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Iraqi security forces are sweeping villages and farmland north of Baghdad as part of an operation aimed at clearing remaining militants belonging to the Islamic State group from around the country's capital. A military helicopter flew over army units in the area as troops on the ground searched for weapon caches and bombs in farmland in Taramiyah on Tuesday. The area is about 50 kilometers, or 31 miles, north of Baghdad.


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A former Israeli prime minister is apologizing for the killing of 13 Arab protesters by Israeli police in 2000. Barak was responding to an op-ed written by a parliament member from the left-wing Meretz party who called on him to apologize for the October 2000 killings, which came in the opening weeks of the second Palestinian uprising, when he was serving as prime minister. Barak's campaign hinges on uniting liberal parties in a bid to oust Benjamin Netanyahu, Israel's longest-serving prime minister.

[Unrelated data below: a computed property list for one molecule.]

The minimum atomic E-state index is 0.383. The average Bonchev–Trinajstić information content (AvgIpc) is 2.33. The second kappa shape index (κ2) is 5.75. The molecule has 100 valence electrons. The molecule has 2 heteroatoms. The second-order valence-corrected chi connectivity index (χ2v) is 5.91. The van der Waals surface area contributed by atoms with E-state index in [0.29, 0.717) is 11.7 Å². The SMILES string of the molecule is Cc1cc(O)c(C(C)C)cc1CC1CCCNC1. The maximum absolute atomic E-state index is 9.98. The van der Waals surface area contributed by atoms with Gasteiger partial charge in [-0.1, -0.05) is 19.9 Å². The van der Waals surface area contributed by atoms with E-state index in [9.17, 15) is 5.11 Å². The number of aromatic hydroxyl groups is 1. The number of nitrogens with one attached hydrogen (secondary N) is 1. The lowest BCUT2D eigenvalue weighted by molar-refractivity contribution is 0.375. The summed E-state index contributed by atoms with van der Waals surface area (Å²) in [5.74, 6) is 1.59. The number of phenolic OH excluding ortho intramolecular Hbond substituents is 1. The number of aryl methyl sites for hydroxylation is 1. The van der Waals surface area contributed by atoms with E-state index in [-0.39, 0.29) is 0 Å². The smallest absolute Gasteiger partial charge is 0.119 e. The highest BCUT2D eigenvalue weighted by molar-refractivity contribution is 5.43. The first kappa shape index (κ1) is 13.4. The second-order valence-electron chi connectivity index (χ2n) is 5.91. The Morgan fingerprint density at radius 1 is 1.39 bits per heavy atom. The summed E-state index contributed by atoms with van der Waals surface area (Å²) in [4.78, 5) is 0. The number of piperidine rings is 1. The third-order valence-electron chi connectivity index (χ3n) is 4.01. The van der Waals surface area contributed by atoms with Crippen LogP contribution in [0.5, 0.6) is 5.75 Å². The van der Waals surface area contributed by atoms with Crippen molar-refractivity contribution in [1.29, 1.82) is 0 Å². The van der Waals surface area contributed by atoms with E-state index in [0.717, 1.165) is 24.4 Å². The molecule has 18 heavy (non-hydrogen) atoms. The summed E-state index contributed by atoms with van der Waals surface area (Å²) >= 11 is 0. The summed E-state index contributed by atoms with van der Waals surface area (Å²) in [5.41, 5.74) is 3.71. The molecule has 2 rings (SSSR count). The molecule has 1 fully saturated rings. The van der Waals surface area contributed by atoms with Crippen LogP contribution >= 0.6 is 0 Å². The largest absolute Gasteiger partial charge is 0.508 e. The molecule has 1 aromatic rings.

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Saudi Arabia said on Tuesday that Iran's interception of commercial vessels, including its seizure of a British tanker, in Gulf waters was a violation of international law and urged the global community to deter such actions. "Any disruption of the freedom of international maritime traffic is considered a violation of international law and the international community must do what is necessary to reject it and deter it," the Saudi cabinet said in a statement carried on state media.